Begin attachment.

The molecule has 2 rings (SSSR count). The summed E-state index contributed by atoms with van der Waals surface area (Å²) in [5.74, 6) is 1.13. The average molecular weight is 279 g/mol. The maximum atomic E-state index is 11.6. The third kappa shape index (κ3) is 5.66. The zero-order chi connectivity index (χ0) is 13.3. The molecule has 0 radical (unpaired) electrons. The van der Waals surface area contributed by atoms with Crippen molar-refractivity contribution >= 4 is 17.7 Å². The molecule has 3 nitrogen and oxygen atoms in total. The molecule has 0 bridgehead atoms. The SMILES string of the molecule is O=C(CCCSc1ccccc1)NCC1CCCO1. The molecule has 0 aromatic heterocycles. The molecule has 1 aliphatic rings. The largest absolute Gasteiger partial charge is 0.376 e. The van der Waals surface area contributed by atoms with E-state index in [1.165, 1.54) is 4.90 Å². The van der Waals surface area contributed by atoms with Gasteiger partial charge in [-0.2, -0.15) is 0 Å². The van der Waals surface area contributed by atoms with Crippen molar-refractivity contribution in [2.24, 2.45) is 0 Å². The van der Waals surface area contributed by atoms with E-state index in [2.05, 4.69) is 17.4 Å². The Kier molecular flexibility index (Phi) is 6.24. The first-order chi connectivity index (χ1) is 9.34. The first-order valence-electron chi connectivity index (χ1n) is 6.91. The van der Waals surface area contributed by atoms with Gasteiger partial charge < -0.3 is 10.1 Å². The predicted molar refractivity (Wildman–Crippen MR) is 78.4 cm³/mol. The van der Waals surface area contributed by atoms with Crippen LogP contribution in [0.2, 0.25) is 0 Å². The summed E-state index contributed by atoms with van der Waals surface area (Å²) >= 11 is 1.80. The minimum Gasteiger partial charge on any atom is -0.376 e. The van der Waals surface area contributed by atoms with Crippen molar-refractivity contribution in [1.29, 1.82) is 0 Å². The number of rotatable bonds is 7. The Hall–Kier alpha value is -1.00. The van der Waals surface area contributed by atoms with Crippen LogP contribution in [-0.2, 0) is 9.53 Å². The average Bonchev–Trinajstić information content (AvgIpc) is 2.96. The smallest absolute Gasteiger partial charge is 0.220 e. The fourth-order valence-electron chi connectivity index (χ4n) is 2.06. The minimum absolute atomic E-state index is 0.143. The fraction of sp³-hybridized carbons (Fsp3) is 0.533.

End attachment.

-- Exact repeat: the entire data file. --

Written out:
The molecule has 2 rings (SSSR count). The summed E-state index contributed by atoms with van der Waals surface area (Å²) in [5.74, 6) is 1.13. The average molecular weight is 279 g/mol. The maximum atomic E-state index is 11.6. The third kappa shape index (κ3) is 5.66. The zero-order chi connectivity index (χ0) is 13.3. The molecule has 0 radical (unpaired) electrons. The van der Waals surface area contributed by atoms with Crippen molar-refractivity contribution >= 4 is 17.7 Å². The molecule has 3 nitrogen and oxygen atoms in total. The molecule has 0 bridgehead atoms. The SMILES string of the molecule is O=C(CCCSc1ccccc1)NCC1CCCO1. The molecule has 0 aromatic heterocycles. The molecule has 1 aliphatic rings. The largest absolute Gasteiger partial charge is 0.376 e. The van der Waals surface area contributed by atoms with E-state index in [1.165, 1.54) is 4.90 Å². The van der Waals surface area contributed by atoms with Gasteiger partial charge in [-0.2, -0.15) is 0 Å². The van der Waals surface area contributed by atoms with Crippen molar-refractivity contribution in [2.24, 2.45) is 0 Å². The van der Waals surface area contributed by atoms with E-state index in [2.05, 4.69) is 17.4 Å². The Kier molecular flexibility index (Phi) is 6.24. The first-order chi connectivity index (χ1) is 9.34. The first-order valence-electron chi connectivity index (χ1n) is 6.91. The van der Waals surface area contributed by atoms with Gasteiger partial charge < -0.3 is 10.1 Å². The predicted molar refractivity (Wildman–Crippen MR) is 78.4 cm³/mol. The van der Waals surface area contributed by atoms with Crippen LogP contribution in [0.2, 0.25) is 0 Å². The summed E-state index contributed by atoms with van der Waals surface area (Å²) >= 11 is 1.80. The minimum Gasteiger partial charge on any atom is -0.376 e. The van der Waals surface area contributed by atoms with Crippen molar-refractivity contribution in [1.29, 1.82) is 0 Å². The number of rotatable bonds is 7. The Hall–Kier alpha value is -1.00. The van der Waals surface area contributed by atoms with Crippen LogP contribution in [-0.2, 0) is 9.53 Å². The average Bonchev–Trinajstić information content (AvgIpc) is 2.96. The smallest absolute Gasteiger partial charge is 0.220 e. The fourth-order valence-electron chi connectivity index (χ4n) is 2.06. The minimum absolute atomic E-state index is 0.143. The fraction of sp³-hybridized carbons (Fsp3) is 0.533.